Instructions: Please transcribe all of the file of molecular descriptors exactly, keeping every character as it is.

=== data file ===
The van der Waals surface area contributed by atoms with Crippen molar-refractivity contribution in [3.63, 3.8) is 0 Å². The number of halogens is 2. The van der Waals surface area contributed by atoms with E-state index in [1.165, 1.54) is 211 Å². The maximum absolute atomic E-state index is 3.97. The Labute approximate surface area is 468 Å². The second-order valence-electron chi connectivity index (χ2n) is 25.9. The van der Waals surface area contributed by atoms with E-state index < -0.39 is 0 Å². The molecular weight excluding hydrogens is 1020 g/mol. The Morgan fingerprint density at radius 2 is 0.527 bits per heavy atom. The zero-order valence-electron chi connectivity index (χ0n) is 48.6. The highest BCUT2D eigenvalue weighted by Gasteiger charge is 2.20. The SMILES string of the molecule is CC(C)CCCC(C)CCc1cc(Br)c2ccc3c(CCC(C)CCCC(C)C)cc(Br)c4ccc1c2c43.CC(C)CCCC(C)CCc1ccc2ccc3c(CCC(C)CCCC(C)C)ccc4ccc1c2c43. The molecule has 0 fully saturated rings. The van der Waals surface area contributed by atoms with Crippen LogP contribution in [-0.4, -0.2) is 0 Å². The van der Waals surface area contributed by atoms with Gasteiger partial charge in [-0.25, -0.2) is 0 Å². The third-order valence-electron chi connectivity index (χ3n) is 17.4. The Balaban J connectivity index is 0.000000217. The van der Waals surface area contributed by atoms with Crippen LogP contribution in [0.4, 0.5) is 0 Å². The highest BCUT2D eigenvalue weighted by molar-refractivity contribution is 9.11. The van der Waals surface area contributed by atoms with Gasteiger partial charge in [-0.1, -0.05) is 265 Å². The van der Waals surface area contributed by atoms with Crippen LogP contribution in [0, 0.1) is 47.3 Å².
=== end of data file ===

The van der Waals surface area contributed by atoms with Crippen molar-refractivity contribution in [3.63, 3.8) is 0 Å². The number of halogens is 2. The van der Waals surface area contributed by atoms with E-state index in [1.165, 1.54) is 211 Å². The maximum absolute atomic E-state index is 3.97. The Labute approximate surface area is 468 Å². The second-order valence-electron chi connectivity index (χ2n) is 25.9. The van der Waals surface area contributed by atoms with E-state index < -0.39 is 0 Å². The molecular weight excluding hydrogens is 1020 g/mol. The Morgan fingerprint density at radius 2 is 0.527 bits per heavy atom. The zero-order valence-electron chi connectivity index (χ0n) is 48.6. The highest BCUT2D eigenvalue weighted by Gasteiger charge is 2.20. The SMILES string of the molecule is CC(C)CCCC(C)CCc1cc(Br)c2ccc3c(CCC(C)CCCC(C)C)cc(Br)c4ccc1c2c43.CC(C)CCCC(C)CCc1ccc2ccc3c(CCC(C)CCCC(C)C)ccc4ccc1c2c43. The molecule has 0 fully saturated rings. The van der Waals surface area contributed by atoms with Crippen LogP contribution in [-0.4, -0.2) is 0 Å². The van der Waals surface area contributed by atoms with Gasteiger partial charge in [-0.25, -0.2) is 0 Å². The third-order valence-electron chi connectivity index (χ3n) is 17.4. The Balaban J connectivity index is 0.000000217. The van der Waals surface area contributed by atoms with Crippen LogP contribution in [0.4, 0.5) is 0 Å². The highest BCUT2D eigenvalue weighted by molar-refractivity contribution is 9.11. The van der Waals surface area contributed by atoms with Gasteiger partial charge in [-0.1, -0.05) is 265 Å². The van der Waals surface area contributed by atoms with Crippen LogP contribution in [0, 0.1) is 47.3 Å².